Facebook has taken another step forward in its attempt to convince television’s biggest advertisers to spend their money on Facebook instead.
On Wednesday, the social media giant announced the results of a study from comScore that found users who saw car ads on Facebook were 50% more likely to visit the websites of the car models advertised than those who hadn’t seen the campaigns, and 14% less likely to search for similar models offered by competitors.
The news comes just four months after Facebook released a similar study it did with campaigns run by wireless internet providers, and the selection of these two product categories is absolutely not a coincidence.
Though at first glance, telephone service and automobiles have little to do with one another, the products do share two extremely important things in common: one is that they are both big-ticket items consumers purchase only once every few years, and the other is that the companies that sell them spend more advertising money on television than anybody else.
Facebook has been quite clear about its intentions to win advertising budgets from television, and now it is working to prove itself to TV’s biggest clients one industry at a time.
As the company has grown its advertising business to a $US7.2 billion-a-year operation, its continued expansion has come to depend on the social media network’s ability not only to win advertising dollars that otherwise would have gone to digital competitors like Google and Twitter, but those that are being spent on other forms of media, as well.
And in the digital era, the only medium pulling in the sort of advertising money Facebook needs to make a significant increase on that $US7.2 billion in annual ad revenues is television. Even with viewership in decline, the four biggest media buying agencies are still spending more than 62% of their budgets on the tube.
But while Facebook has had little trouble showing advertisers they can reach as many people on Facebook as they do on television, many media brands are not yet convinced that social media ads actually persuade users to buy the products they see.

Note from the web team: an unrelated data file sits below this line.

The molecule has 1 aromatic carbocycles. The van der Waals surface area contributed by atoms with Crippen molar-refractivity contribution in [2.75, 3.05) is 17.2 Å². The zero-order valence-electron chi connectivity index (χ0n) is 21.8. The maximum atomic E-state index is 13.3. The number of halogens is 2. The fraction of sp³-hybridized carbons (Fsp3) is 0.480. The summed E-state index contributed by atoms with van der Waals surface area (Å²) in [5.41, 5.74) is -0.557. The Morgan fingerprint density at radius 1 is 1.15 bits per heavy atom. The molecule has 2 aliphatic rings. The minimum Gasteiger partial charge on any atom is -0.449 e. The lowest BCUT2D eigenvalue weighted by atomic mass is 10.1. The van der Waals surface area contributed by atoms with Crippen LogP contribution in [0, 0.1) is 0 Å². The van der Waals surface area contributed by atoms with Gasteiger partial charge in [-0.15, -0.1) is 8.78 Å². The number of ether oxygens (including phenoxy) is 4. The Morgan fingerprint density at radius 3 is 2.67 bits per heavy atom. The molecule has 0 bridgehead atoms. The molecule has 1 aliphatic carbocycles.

This has been especially true of wireless and automobile companies who have no way of knowing whether it was Facebook’s ad out of all the others that convinced a user to make the one purchase he or she will make in their product category for several years. Of the 10 biggest spenders on traditional media in the U.S. (TV, radio, print, outdoor, and internet display ads), six of them are telecoms or car companies.
This uncertainty came to the forefront a year and a half ago, when General Motors announced it was pulling its $US10 million Facebook campaign because it didn’t think Facebook’s ads were effective. A year later, and with a new chief marketing officer, General Motors returned to advertising on the network, but Facebook was apparently given more than enough incentive to show GM and other auto companies that its ads work just fine.
After all, General Motors spent $US1.2 billion advertising on U.S. television in 2012, a pie large enough that even a small slice would be a real boost to Facebook.
The holy grail left for Facebook, and frankly, its competitors like Google and Twitter, is the ability to show its ads not only lifted interest in the cars users saw, but increased sales, as well.
If Facebook were somehow able to show car companies that it can not only target users in the market for a new car (which it can, using data about when various leases come up), but that those ads directly lead to users going to a dealership and making a down payment, even the most sceptical media buyers would have trouble refraining from putting their money in the newsfeed.
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